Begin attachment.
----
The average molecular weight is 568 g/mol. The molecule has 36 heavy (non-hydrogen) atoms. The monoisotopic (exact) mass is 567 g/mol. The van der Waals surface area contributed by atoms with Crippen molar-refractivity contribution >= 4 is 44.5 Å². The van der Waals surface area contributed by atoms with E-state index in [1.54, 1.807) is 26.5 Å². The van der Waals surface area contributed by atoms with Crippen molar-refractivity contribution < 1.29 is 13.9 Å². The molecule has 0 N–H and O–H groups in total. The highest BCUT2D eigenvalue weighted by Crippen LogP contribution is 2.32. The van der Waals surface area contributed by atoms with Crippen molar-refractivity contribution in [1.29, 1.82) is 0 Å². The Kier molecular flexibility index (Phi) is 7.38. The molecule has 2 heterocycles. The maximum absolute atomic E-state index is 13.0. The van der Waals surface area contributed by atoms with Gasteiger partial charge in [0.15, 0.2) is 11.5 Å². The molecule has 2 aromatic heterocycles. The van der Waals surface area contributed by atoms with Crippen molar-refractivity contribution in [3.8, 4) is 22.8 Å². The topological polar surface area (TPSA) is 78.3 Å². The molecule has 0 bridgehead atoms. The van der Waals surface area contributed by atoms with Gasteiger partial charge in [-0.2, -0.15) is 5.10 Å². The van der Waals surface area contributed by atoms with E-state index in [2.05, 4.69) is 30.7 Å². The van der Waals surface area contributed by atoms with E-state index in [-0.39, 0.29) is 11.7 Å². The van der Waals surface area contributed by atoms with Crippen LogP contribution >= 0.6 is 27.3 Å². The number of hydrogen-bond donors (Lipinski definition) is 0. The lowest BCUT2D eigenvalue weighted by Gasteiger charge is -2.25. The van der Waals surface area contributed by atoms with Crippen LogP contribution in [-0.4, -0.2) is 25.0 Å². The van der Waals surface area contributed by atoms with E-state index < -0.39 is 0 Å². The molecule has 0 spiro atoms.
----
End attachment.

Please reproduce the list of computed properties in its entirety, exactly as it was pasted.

The average molecular weight is 568 g/mol. The molecule has 36 heavy (non-hydrogen) atoms. The monoisotopic (exact) mass is 567 g/mol. The van der Waals surface area contributed by atoms with Crippen molar-refractivity contribution >= 4 is 44.5 Å². The van der Waals surface area contributed by atoms with E-state index in [1.54, 1.807) is 26.5 Å². The van der Waals surface area contributed by atoms with Crippen molar-refractivity contribution < 1.29 is 13.9 Å². The molecule has 0 N–H and O–H groups in total. The highest BCUT2D eigenvalue weighted by Crippen LogP contribution is 2.32. The van der Waals surface area contributed by atoms with Crippen molar-refractivity contribution in [1.29, 1.82) is 0 Å². The Kier molecular flexibility index (Phi) is 7.38. The molecule has 2 heterocycles. The maximum absolute atomic E-state index is 13.0. The van der Waals surface area contributed by atoms with Gasteiger partial charge in [0.15, 0.2) is 11.5 Å². The molecule has 2 aromatic heterocycles. The van der Waals surface area contributed by atoms with Crippen molar-refractivity contribution in [3.8, 4) is 22.8 Å². The topological polar surface area (TPSA) is 78.3 Å². The molecule has 0 bridgehead atoms. The van der Waals surface area contributed by atoms with Gasteiger partial charge in [-0.2, -0.15) is 5.10 Å². The van der Waals surface area contributed by atoms with E-state index in [2.05, 4.69) is 30.7 Å². The van der Waals surface area contributed by atoms with E-state index in [-0.39, 0.29) is 11.7 Å². The van der Waals surface area contributed by atoms with Crippen LogP contribution >= 0.6 is 27.3 Å². The number of hydrogen-bond donors (Lipinski definition) is 0. The lowest BCUT2D eigenvalue weighted by Gasteiger charge is -2.25. The van der Waals surface area contributed by atoms with Crippen LogP contribution in [-0.4, -0.2) is 25.0 Å². The van der Waals surface area contributed by atoms with E-state index < -0.39 is 0 Å². The molecule has 0 spiro atoms.